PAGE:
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Lookup NU author(s): Claire Devereux,
Professor Mark WhittinghamORCiD
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Practically all animals must find food while avoiding predators. An individual's perception of predation risk may depend on many factors, such as distance to refuge and group size, but it is unclear whether individuals respond to different factors in a similar manner. We tested whether flocks of foraging starlings responded in the same way to an increased perception of predation risk by assessing three factors: (1) neighbor distances, (2) habitat obstruction, and (3) recent exposure to a predator. We found that in all three scenarios of increased risk, starlings reduced their interscan intervals (food-searching bouts), which increased the frequency of their vigilance periods. We then examined how one of these factors, habitat obstruction, affected escape speed by simulating an attack with a model predator. Starlings were slower to respond in visually obstructed habitats (long grass swards) and slower when they had their head down in obstructed habitats than when they had their head down in open habitats. In addition, reaction times were quicker when starlings could employ their peripheral fields of vision. Our results demonstrate that different sources of increased risk can generate similar behavioral responses within a species. The degree of visibility in the physical and social environment affects both the actual and perceived risk of predation. © The Author 2005. Published by Oxford University Press on behalf of the International Society for Behavioral Ecology. All rights reserved.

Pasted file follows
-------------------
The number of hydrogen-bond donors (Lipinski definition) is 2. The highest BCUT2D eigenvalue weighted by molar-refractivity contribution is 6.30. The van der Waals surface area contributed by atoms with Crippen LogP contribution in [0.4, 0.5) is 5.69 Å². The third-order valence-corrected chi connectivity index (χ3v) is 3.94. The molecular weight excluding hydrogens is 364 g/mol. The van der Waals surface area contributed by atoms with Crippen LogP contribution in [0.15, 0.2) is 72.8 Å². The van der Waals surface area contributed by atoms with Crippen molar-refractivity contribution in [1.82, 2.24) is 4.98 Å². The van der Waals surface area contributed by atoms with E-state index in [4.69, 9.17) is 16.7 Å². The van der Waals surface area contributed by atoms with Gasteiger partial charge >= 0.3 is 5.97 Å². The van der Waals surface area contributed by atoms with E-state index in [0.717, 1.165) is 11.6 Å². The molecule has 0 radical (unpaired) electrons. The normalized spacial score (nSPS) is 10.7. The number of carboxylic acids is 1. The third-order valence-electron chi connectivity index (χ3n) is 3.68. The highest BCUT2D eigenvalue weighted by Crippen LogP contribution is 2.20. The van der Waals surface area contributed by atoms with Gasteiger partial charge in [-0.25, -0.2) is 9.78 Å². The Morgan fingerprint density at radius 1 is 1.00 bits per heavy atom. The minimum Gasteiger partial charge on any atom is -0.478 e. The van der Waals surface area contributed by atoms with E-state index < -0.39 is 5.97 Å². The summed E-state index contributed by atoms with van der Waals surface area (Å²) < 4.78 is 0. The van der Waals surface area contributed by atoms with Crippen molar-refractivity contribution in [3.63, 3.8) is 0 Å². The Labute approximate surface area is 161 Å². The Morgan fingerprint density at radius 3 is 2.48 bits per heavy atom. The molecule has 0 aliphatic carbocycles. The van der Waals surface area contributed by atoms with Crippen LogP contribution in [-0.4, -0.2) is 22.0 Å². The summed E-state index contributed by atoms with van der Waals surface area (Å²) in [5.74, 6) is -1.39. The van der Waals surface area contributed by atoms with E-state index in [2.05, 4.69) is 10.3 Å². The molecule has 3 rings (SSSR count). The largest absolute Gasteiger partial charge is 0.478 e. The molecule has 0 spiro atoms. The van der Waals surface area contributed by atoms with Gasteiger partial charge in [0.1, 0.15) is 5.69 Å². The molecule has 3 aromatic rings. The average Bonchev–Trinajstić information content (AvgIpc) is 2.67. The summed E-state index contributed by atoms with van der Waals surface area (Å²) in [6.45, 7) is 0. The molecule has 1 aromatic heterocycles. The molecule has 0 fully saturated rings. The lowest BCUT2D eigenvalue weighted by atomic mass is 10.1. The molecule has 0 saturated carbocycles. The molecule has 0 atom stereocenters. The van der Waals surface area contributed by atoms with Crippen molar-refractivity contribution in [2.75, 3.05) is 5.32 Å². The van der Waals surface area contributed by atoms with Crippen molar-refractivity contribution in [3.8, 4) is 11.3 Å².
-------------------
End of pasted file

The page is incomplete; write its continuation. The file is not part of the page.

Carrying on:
Author(s): Devereux CL, Whittingham MJ, Fernandez-Juricic E, Vickery JA, Krebs JR
Publication type: Article
Publication status: Published
Journal: Behavioral Ecology
ISSN (print): 1045-2249
ISSN (electronic): 1465-7279
Publisher: Oxford University Press
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